Should You Have Plants in a Kid’s Room? One Expert Weighs In.
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A quick scan of social for nursery room ideas, and right next to those other design trends (see: light woods, terracotta tones, and sweet accent walls) there seems to be a fiddle leaf fig in every corner and a pothos on every shelf.
Plants have a lovely appeal for decorating — they help purify the air, and are an inexpensive way to make a room feel lived in. But is it really prudent to have plants in kids’ rooms? I reached out to gardening expert Melinda Myers, author and host of The Great Courses’ How to Grow Anything series, to find out. “I love including plants in my living space, but you have to consider the potential downsides and decide if you can live with them,” says Myers. “Live plants provide oxygen and help remove toxins, but parents need to keep their kids safe, too.”
When you consider a plant for an infant’s room, you need to see it through the eyes of a busy toddler — one that likes to put things in his mouth, pull down interesting objects, and climb any available surface. “Your child’s safety is most important,” says Myers.
What are the safety concerns to consider?
Before considering any plant for a kids room, research that species thoroughly. Many plants that are trendy are toxic if they’re eaten — not a problem for a grownup, but definitely for a curious toddler. “Poisonous plants or those that could cause an allergic reaction of course should be avoided,” says Myers. “Because even if you tell kids not to eat them, they just might anyway.”
Pothos, philodendron, monstera, and snake plants, for example, each have a low to medium poison risk, but if they’re ingested in large quantities by a small person, they can cause anything from skin irritation to throat swelling to vomiting and diarrhea. The sap of the fiddle leaf fig is toxic and can irritate eyes and skin. Beware seasonal plants, too: poinsettia, for example, can make a child nauseous if ingested, and tulip and daffodil bulbs can irritate the skin if they’re handled. Your local children’s hospital or extension service should have a list of various plants and their risk levels.
In addition, think about how your child might interact with the plant: does it have thorns or spiky leaves, or offer some other risk if it’s manhandled? “Thorns and spines might be a problem for curious toddlers that like to touch and cuddle,” says Myers. A cactus may be cute and low-risk, poison-wise, but if your child can’t help but grab it, it’s a problem. Even a tricky shape can be a problem: “Most palms are nontoxic and low-maintenance, but they may be knocked over by curious kids,” says Myers.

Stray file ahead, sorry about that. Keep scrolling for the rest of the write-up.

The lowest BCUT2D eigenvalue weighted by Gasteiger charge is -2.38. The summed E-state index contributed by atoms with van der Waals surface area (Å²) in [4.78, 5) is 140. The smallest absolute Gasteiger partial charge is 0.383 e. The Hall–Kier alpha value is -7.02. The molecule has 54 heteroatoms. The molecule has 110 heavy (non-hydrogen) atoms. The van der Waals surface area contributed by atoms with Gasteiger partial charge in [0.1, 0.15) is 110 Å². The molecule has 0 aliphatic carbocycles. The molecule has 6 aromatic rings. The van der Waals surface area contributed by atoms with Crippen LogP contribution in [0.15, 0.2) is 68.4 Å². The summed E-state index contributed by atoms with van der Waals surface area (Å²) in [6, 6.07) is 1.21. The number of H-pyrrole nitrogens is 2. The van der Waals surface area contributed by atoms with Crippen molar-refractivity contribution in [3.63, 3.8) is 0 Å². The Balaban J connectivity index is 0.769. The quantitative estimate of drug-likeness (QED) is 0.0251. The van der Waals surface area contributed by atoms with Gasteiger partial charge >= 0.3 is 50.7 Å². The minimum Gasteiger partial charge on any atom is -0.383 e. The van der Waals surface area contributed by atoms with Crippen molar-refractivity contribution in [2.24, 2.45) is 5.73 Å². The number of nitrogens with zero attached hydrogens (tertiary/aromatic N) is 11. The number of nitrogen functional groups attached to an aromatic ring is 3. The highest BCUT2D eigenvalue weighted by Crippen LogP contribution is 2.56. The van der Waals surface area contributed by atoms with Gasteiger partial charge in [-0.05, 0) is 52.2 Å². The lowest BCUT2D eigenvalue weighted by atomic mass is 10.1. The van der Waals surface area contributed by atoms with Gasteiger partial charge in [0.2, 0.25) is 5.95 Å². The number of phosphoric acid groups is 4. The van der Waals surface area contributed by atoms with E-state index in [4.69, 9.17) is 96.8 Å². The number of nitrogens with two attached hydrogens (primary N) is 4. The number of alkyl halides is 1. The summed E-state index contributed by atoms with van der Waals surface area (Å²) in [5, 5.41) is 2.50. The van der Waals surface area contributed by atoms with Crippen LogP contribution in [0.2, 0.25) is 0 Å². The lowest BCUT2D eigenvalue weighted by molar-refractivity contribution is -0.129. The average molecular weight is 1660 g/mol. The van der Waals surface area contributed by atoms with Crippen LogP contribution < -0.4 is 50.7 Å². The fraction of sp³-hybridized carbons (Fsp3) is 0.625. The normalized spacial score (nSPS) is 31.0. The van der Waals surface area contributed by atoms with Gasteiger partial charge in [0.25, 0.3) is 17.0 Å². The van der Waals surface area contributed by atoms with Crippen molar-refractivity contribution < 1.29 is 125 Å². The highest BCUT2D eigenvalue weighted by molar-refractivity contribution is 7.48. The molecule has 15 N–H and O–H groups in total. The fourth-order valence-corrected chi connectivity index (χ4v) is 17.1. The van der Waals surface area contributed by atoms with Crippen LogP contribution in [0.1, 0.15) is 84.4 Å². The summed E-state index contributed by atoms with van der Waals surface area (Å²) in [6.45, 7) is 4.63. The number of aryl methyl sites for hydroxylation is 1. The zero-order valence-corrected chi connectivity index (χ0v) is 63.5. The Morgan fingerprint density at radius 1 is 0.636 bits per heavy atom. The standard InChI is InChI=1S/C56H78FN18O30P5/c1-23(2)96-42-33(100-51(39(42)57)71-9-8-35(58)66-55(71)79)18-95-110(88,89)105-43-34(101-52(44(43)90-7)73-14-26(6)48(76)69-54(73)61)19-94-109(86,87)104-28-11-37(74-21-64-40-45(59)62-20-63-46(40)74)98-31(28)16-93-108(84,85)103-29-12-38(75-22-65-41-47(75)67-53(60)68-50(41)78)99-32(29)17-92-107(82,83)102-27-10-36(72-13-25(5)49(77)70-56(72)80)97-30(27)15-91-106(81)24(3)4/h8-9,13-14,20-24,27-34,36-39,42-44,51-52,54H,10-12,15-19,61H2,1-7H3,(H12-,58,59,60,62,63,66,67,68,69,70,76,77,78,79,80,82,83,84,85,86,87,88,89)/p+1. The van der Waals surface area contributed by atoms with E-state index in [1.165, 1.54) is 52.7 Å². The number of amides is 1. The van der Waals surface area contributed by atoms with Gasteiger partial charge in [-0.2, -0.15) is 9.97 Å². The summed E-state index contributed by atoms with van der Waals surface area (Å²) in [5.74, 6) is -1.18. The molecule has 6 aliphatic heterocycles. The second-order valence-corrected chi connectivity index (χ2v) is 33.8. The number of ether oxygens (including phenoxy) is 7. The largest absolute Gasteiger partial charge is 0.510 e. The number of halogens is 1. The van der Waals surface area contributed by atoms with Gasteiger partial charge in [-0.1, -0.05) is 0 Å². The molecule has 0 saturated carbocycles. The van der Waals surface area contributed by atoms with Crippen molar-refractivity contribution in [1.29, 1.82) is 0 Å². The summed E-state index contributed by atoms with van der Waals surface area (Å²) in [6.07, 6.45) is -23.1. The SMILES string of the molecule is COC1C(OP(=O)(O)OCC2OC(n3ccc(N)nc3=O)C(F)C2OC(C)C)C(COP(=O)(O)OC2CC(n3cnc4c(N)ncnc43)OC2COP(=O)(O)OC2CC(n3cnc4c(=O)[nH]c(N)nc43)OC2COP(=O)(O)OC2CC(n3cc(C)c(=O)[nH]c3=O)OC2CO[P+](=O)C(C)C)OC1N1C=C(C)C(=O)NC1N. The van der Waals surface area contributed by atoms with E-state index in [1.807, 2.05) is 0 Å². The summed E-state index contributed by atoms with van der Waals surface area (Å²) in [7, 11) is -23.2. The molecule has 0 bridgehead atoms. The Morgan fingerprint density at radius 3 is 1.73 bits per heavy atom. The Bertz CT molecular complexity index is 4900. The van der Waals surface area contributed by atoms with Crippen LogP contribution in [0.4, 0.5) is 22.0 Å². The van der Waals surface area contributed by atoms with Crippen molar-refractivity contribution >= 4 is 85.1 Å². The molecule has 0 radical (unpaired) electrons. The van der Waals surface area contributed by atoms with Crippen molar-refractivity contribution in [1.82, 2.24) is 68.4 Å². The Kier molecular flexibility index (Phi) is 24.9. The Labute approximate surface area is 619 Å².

In addition to the plant, the soil can be a risk. “Eating potting mix is also a concern, as it’s not labeled for eating so the consequences are not known and could be different for each child and each type of potting mix, since some contain fertilizer or other amendments,” she says.
Finally, the vessel the plant is in and where it’s placed can add to the risk. “Any plant that could be pulled, toppled or knocked over and onto the child should be avoided,” says Myers, “and avoid ceramic pots and glass terrariums that can break and possibly injure the child.”
As for her own experience, Myers says that while she involved her own children in gardening outdoors, “I would not put any plants in the room with my 15-month-old or 7-year-old grandkids — the toddler would try to eat it, and the older one would probably put the plant in his pocket and carry it around with some dirt and worms.” Even for her tween and teenage grandkids, she’d still avoid plants in containers that could easily break or plants that can topple.
So, like … no plants ever?
Not exactly. If you really want plants in a kids’ room, the key is to make sure it’s out of reach — like a spider plant or wax plant that could live up on a high shelf, for example, or hanging from the ceiling in a basket well away from a crib or dresser. “Green walls may also be an option. Lots of new systems are available that allow you to grow plants in wall mounted containers, like succulents or air plants,” says Myers. “Just make sure the planter is securely mounted and truly out of reach — there should absolutely be no way a toddler could climb, grab and pull, or somehow get to the plant.”
If you just want a plant for decorative purposes, consider a faux plant in a child’s room for the time being. This gives you the decorative appeal and also the opportunity to teach your child about how to interact with nature in a safe, supervised manner in another location. These days, faux plants are very lifelike and detailed; we doubt anyone would know the difference from a distance! Myers finds that children particularly like to engage with plants with interesting names, colorful leaves or flowers, and unique habits (like the prayer plant, which folds up at night, or sensitive plants that collapse when touched), as well as plants that propagate easily, like spider plants or sweet potato vines.
And as your child gets older, watch their behavior and let that be your guide. “See how they respond to plants in common areas,” says Myers. “If your child can safely interact with herbs in the kitchen or a snake plant in the living room, that will help you decide if they are ready to have plants in their room.”
Once you feel your child can be responsible, choose a plant that works for both your space and your bandwidth. “Matching the plant to the available light and your ability to provide needed care – mostly watering — is essential for success,” says Myers. “A low maintenance plant like an air plant, aloe, jade or ZZ plant is best. Families have enough to do without taking on a fussy houseplant!”